In this context, college sport, particularly college coaches, were seen as a conservative bulwark against rapidly encroaching liberalism. The autocratic policies that coaches espoused were actively transformed into a proxy for conservative arguments against liberalism, and athletics’ separation from broader university accountability structures needed to be maintained. Coaches were well aware of how rapidly the university was changing at the time; Ben Schwartzwalder, the head coach at Syracuse University, actively lambasted the liberal tide, and argued that sport was a last haven for students to learn hard-worn American values like obedience, sacrifice, and hard work. At Berkeley, athletic director Pete Newel argued that student radicalism intrinsically damaged the university, and that college sport was a salve for this particular form of unrest. Thus, when coaches and administrators argued that student-athletes could not be managed within this rapidly liberalizing environment, as the lessons about work ethic, citizenship, and masculinity would be swept aside, they were taken very seriously by university chancellors, presidents, and other administrators.

One of the protests that you studied was at Berkeley, where a student refused to cut his Afro hairstyle to be in accordance with his team’s policy. How and why was this seen as a political act at the time? 

This is a really interesting case! On January 19th, 1968, head basketball coach Rene Herrerias suspended Bob Presley for, in his words, lateness to practice. Herrerias argued that Presley needed to be more disciplined to continue playing for the team, notably telling the press that Presley’s suspension was “in the best interest of the player.” But two days later, Herrerias reinstated Presley, stipulating that reinstatement would be for “the best interest of the player.” Therefore, in a two-day period, Herrerias attempted to argue that suspending Presley for the season was beneficial for him, and revoking the suspension was also good for him. On closer examination, it seemed that Herrerias’ problem was with his Afro. As Newell recalled in an oral history, “Herrerias suspended Presley for two reasons: his hairstyle and his lateness to practice. He (Presley) had the Afro and wouldn’t cut it…. Rene’s point was ‘He was always testing me, he’s always doing this, and late for practice….’”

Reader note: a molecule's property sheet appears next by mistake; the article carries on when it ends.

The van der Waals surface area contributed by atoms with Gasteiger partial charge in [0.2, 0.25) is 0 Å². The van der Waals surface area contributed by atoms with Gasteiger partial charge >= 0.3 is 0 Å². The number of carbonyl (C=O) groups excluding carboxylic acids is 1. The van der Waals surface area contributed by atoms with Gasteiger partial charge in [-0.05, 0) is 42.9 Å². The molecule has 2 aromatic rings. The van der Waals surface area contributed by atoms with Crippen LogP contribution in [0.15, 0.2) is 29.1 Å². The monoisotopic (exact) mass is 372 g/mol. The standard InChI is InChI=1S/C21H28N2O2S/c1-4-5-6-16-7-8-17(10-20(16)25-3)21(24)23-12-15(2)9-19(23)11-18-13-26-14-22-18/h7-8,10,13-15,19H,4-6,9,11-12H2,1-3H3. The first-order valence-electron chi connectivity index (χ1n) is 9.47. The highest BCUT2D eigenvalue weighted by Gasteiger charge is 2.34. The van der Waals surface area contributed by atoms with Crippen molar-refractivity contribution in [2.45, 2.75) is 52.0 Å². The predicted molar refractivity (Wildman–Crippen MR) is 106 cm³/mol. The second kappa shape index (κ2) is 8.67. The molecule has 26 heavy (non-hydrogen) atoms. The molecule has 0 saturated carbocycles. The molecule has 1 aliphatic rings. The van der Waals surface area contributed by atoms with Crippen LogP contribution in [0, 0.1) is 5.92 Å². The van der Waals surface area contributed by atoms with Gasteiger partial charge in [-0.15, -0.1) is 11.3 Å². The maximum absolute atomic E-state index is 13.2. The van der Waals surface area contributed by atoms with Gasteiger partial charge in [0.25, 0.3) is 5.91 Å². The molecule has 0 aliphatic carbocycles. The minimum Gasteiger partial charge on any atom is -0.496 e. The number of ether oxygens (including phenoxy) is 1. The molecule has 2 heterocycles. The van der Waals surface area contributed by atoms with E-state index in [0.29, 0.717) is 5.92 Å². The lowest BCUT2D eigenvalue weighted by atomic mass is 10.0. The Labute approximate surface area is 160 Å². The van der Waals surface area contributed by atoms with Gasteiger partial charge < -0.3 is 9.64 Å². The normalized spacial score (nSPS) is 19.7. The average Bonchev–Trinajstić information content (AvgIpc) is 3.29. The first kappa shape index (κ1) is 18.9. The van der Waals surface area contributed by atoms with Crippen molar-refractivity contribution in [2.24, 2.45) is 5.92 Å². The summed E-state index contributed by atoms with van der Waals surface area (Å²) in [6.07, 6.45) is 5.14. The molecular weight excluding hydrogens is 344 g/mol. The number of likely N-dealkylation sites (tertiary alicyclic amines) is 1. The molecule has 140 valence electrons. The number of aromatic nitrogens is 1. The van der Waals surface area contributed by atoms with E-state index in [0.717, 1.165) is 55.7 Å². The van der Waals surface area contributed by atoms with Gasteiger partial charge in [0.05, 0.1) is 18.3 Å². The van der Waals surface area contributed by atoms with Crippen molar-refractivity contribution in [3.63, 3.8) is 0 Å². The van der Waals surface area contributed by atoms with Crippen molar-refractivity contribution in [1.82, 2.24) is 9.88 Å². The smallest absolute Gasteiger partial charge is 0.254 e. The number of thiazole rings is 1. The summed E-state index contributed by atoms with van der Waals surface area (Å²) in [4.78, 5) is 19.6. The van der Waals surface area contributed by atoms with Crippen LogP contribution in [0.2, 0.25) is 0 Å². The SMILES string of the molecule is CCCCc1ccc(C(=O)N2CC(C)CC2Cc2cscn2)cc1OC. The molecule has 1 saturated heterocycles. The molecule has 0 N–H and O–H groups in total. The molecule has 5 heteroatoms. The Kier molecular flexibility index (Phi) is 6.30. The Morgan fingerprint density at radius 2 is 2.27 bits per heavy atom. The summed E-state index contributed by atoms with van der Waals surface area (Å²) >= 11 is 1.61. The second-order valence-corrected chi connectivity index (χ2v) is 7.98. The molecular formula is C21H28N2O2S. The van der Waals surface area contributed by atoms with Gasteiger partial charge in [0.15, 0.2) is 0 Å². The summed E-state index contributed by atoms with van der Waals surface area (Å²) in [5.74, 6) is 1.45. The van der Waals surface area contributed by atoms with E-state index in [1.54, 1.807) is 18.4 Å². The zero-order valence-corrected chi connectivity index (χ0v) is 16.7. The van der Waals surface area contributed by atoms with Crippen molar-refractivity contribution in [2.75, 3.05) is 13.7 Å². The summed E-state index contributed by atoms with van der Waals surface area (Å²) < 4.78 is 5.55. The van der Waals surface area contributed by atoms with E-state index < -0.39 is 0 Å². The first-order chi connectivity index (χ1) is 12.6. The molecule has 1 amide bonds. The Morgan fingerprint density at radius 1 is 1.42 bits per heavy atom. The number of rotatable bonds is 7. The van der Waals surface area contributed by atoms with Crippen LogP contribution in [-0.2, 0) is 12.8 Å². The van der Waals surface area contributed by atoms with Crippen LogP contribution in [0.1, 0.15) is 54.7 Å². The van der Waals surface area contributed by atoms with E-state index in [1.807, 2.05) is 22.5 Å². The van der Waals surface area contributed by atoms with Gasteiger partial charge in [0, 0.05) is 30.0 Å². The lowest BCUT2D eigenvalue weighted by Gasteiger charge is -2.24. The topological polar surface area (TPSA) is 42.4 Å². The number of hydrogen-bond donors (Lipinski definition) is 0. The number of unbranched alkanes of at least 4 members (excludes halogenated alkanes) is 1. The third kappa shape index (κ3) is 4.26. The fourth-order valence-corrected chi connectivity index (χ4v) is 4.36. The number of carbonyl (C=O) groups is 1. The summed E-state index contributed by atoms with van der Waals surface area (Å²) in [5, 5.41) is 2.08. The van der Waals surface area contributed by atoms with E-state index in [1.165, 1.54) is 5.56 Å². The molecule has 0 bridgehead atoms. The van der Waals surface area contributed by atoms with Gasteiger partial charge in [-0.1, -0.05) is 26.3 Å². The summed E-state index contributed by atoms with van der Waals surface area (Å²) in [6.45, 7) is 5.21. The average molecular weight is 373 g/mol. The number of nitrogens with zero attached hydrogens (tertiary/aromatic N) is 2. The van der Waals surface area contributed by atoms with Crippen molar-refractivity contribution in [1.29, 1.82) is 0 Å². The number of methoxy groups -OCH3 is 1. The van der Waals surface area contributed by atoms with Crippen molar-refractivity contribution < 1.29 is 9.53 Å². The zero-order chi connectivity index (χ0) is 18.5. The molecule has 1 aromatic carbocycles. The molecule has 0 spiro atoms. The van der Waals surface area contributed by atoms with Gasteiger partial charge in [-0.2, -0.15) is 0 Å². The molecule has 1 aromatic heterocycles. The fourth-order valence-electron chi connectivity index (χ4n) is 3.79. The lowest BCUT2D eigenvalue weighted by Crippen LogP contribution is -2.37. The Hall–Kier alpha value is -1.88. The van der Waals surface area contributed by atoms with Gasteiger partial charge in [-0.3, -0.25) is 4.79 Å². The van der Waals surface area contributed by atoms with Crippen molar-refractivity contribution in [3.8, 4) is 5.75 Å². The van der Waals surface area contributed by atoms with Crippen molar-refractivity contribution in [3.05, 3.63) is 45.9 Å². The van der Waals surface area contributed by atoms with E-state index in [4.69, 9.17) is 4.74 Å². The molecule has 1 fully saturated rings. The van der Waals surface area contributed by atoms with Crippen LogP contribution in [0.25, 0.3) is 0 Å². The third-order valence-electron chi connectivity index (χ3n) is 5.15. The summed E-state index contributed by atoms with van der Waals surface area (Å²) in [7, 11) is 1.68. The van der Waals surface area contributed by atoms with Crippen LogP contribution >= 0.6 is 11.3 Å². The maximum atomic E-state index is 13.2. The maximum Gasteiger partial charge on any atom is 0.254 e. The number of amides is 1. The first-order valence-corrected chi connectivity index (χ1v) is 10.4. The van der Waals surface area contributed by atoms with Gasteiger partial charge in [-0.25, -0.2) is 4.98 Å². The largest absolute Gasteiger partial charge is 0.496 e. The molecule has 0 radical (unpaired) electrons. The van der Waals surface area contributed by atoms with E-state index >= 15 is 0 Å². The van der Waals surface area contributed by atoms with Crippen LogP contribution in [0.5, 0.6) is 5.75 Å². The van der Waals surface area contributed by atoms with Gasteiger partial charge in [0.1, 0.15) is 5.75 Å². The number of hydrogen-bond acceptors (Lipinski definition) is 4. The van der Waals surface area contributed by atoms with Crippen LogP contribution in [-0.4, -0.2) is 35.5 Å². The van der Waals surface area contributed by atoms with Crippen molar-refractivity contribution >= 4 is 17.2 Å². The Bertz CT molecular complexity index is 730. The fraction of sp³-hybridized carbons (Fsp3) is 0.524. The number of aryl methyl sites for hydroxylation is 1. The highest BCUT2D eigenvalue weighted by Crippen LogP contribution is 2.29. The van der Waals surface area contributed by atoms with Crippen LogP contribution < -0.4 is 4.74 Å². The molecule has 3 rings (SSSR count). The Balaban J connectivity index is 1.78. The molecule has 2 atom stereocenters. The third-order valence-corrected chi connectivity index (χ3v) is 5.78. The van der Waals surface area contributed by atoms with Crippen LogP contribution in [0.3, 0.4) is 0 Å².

Black hairstyles rapidly became a socio-cultural and political demarcation line for Black students at universities, particularly for Black women. Historians and cultural theorists have argued that aesthetics, like hair, were vital to the construction of Black identity, and contributed to white anxiety about Black people. During the 19th and 20th centuries, cartoons, children’s stories, and advertising often depicted African Americans as beady-eyed and thick-lipped, with wild unkempt hair. White designers often portrayed the hair of the Black subjects as symbols of their supposed disillusionment with modernity, simplicity, or savagery.

By the 1960s and 1970s, the socio-cultural construction of Black hair had fundamentally shifted with the introduction of the Afro. Perhaps most critically, many Black Power philosophers argued that natural Black hair, in particular Afros, symbolized their revolutionary struggle against white oppression, global capitalism, and imperialism.  Finding inspiration in the global struggle of the African Diaspora, activists in the Black Power Movement argued that Black people across the country should eschew European aesthetics; Afros signified defiance against the system and association with the movement, while straight or short hair represented conformity with systems of oppression. Black student-athletes at Berkeley grappled with this intellectual tradition and its larger implications, to the chagrin of the coaching staff.